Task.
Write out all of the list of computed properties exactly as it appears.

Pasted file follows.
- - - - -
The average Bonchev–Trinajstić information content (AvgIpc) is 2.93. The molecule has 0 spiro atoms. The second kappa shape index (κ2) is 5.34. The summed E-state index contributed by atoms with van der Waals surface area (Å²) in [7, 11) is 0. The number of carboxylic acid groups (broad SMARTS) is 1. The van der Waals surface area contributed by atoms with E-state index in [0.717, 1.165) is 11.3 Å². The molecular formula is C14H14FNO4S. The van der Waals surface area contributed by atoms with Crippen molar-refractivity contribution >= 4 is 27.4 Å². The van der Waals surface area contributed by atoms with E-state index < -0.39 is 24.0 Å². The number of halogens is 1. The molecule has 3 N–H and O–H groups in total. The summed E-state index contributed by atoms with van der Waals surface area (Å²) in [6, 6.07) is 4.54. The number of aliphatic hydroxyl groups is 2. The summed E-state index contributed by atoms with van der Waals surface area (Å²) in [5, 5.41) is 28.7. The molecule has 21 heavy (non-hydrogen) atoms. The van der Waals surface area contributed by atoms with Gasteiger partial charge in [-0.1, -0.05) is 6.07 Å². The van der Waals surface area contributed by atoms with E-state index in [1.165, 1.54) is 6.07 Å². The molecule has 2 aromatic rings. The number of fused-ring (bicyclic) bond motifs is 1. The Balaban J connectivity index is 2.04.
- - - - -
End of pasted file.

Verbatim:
The average Bonchev–Trinajstić information content (AvgIpc) is 2.93. The molecule has 0 spiro atoms. The second kappa shape index (κ2) is 5.34. The summed E-state index contributed by atoms with van der Waals surface area (Å²) in [7, 11) is 0. The number of carboxylic acid groups (broad SMARTS) is 1. The van der Waals surface area contributed by atoms with E-state index in [0.717, 1.165) is 11.3 Å². The molecular formula is C14H14FNO4S. The van der Waals surface area contributed by atoms with Crippen molar-refractivity contribution >= 4 is 27.4 Å². The van der Waals surface area contributed by atoms with E-state index < -0.39 is 24.0 Å². The number of halogens is 1. The molecule has 3 N–H and O–H groups in total. The summed E-state index contributed by atoms with van der Waals surface area (Å²) in [6, 6.07) is 4.54. The number of aliphatic hydroxyl groups is 2. The summed E-state index contributed by atoms with van der Waals surface area (Å²) in [5, 5.41) is 28.7. The molecule has 21 heavy (non-hydrogen) atoms. The van der Waals surface area contributed by atoms with Gasteiger partial charge in [-0.1, -0.05) is 6.07 Å². The van der Waals surface area contributed by atoms with E-state index in [1.165, 1.54) is 6.07 Å². The molecule has 2 aromatic rings. The number of fused-ring (bicyclic) bond motifs is 1. The Balaban J connectivity index is 2.04.